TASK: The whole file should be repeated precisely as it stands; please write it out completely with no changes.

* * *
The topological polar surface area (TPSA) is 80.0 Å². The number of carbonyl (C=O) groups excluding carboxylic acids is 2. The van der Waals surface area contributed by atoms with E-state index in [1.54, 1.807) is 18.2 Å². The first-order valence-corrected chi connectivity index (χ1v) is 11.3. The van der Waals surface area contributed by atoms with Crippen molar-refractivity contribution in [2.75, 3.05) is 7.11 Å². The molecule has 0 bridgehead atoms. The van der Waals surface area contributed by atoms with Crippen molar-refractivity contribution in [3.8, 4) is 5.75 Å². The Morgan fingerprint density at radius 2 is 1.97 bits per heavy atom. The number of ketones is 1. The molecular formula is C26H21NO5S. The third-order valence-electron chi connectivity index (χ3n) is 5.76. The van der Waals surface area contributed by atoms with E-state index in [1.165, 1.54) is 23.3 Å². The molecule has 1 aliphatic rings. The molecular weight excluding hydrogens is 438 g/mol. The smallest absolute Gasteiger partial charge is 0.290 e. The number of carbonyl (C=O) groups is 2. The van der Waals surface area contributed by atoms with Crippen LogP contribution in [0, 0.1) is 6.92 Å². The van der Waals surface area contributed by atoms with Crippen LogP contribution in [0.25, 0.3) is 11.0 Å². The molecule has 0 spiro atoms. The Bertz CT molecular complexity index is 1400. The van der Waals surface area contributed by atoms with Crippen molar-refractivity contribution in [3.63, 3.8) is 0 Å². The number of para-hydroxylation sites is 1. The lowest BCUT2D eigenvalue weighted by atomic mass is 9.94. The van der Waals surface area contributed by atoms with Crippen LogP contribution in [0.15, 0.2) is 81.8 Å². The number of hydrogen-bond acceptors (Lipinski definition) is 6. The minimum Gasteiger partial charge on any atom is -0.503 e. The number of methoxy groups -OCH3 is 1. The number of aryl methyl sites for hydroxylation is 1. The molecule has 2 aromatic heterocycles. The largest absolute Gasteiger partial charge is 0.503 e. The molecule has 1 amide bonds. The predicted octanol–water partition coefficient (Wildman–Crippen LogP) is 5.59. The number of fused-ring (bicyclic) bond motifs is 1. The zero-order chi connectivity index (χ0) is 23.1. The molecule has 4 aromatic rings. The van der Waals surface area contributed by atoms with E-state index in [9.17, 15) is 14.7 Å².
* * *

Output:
The topological polar surface area (TPSA) is 80.0 Å². The number of carbonyl (C=O) groups excluding carboxylic acids is 2. The van der Waals surface area contributed by atoms with E-state index in [1.54, 1.807) is 18.2 Å². The first-order valence-corrected chi connectivity index (χ1v) is 11.3. The van der Waals surface area contributed by atoms with Crippen molar-refractivity contribution in [2.75, 3.05) is 7.11 Å². The molecule has 0 bridgehead atoms. The van der Waals surface area contributed by atoms with Crippen molar-refractivity contribution in [3.8, 4) is 5.75 Å². The Morgan fingerprint density at radius 2 is 1.97 bits per heavy atom. The number of ketones is 1. The molecular formula is C26H21NO5S. The third-order valence-electron chi connectivity index (χ3n) is 5.76. The van der Waals surface area contributed by atoms with E-state index in [1.165, 1.54) is 23.3 Å². The molecule has 1 aliphatic rings. The molecular weight excluding hydrogens is 438 g/mol. The smallest absolute Gasteiger partial charge is 0.290 e. The number of carbonyl (C=O) groups is 2. The van der Waals surface area contributed by atoms with Crippen LogP contribution in [0, 0.1) is 6.92 Å². The van der Waals surface area contributed by atoms with Crippen LogP contribution in [0.25, 0.3) is 11.0 Å². The molecule has 0 spiro atoms. The Bertz CT molecular complexity index is 1400. The van der Waals surface area contributed by atoms with Crippen molar-refractivity contribution in [3.63, 3.8) is 0 Å². The number of para-hydroxylation sites is 1. The lowest BCUT2D eigenvalue weighted by atomic mass is 9.94. The van der Waals surface area contributed by atoms with Crippen LogP contribution in [0.15, 0.2) is 81.8 Å². The number of hydrogen-bond acceptors (Lipinski definition) is 6. The minimum Gasteiger partial charge on any atom is -0.503 e. The number of methoxy groups -OCH3 is 1. The number of aryl methyl sites for hydroxylation is 1. The molecule has 2 aromatic heterocycles. The largest absolute Gasteiger partial charge is 0.503 e. The molecule has 1 amide bonds. The predicted octanol–water partition coefficient (Wildman–Crippen LogP) is 5.59. The number of fused-ring (bicyclic) bond motifs is 1. The zero-order chi connectivity index (χ0) is 23.1. The molecule has 4 aromatic rings. The van der Waals surface area contributed by atoms with E-state index in [9.17, 15) is 14.7 Å².